Because burning natural gas produces less CO2 emissions in generating a certain amount of power than coal, it’s seen as a ‘bridging fuel’, a step to getting emissions down. However, a new study accounting for how tricky it is to close existing power plants suggests increasing use of natural gas is not reducing net emissions. Taken together with recent results showing that poor practice in fracking is contaminating groundwater, the case is growing in favour of pushing harder for renewables and – dare I say it – nuclear power to fight climate change. Read more about the latest findings on gas power in Jonathan Trinastic’s interesting post:
Appropriate and useful climate policy-making requires accurate and reliable data about the future. Nowhere is this more important than when setting carbon emission standards and projecting percentages of each energy source to match energy needs (coal, natural gas, nuclear, renewables, etc.). But projecting how emissions will change in the decades to come, say to meet the 2030 standards, is a tricky business. In particular, natural gas has been touted as a ‘bridge’ to a low-carbon future with predictions that it would take over a share of energy production from coal and thereby reduce net emissions (natural gas has about a fourth of the greenhouse potential of coal, if you take away methane leaks in transportation pipes).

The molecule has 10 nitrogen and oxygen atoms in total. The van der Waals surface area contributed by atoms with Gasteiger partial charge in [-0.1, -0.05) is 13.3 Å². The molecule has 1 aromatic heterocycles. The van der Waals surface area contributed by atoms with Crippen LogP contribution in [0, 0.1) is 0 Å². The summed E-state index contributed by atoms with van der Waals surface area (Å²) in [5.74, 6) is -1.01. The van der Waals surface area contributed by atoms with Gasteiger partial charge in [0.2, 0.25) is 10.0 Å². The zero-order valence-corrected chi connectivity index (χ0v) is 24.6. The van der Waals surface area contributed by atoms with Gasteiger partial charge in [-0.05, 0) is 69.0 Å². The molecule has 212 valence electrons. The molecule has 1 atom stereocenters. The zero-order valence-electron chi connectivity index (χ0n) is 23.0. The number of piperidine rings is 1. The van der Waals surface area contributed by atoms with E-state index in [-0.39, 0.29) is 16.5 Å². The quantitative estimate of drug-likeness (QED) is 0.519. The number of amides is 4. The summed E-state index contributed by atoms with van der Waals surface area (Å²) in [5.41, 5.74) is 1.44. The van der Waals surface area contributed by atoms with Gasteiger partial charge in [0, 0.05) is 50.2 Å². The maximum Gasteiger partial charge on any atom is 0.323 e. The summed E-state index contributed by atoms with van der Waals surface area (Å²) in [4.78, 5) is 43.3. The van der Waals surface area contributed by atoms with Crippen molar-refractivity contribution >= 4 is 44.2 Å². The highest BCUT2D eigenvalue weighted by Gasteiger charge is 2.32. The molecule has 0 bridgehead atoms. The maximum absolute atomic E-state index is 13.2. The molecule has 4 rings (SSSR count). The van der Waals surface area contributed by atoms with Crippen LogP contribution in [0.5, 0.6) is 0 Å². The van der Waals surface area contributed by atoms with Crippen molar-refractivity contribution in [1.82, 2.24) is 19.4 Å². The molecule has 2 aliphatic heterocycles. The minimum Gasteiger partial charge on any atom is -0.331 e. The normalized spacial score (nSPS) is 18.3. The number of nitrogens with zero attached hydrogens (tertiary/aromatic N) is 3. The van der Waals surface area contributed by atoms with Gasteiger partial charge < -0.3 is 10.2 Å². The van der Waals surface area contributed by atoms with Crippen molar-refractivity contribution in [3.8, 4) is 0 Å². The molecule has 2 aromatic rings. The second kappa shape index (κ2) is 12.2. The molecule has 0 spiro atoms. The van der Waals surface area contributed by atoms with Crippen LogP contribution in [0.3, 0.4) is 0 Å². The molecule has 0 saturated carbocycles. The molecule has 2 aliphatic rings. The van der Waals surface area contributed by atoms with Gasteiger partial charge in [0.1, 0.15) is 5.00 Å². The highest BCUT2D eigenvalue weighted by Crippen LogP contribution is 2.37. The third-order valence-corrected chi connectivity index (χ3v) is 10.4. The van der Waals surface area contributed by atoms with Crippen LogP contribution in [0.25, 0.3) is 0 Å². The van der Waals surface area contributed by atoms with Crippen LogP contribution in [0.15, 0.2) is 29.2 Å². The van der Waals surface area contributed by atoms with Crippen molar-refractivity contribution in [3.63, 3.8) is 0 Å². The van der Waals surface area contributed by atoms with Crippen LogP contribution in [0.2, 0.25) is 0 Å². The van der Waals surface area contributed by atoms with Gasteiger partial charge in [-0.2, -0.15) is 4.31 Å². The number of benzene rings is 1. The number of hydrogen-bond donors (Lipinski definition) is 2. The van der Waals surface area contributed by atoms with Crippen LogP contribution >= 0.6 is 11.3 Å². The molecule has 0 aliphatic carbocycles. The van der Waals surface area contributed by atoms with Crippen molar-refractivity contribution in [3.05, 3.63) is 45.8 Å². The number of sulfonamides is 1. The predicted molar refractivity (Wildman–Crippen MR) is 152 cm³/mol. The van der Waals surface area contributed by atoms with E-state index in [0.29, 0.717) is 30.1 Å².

But is this really true? Does the data back this up? These are the key questions policymakers must know the answer to when deciding whether to promote natural gas expansion with subsidies, etc. And it falls…
View original post 801 more words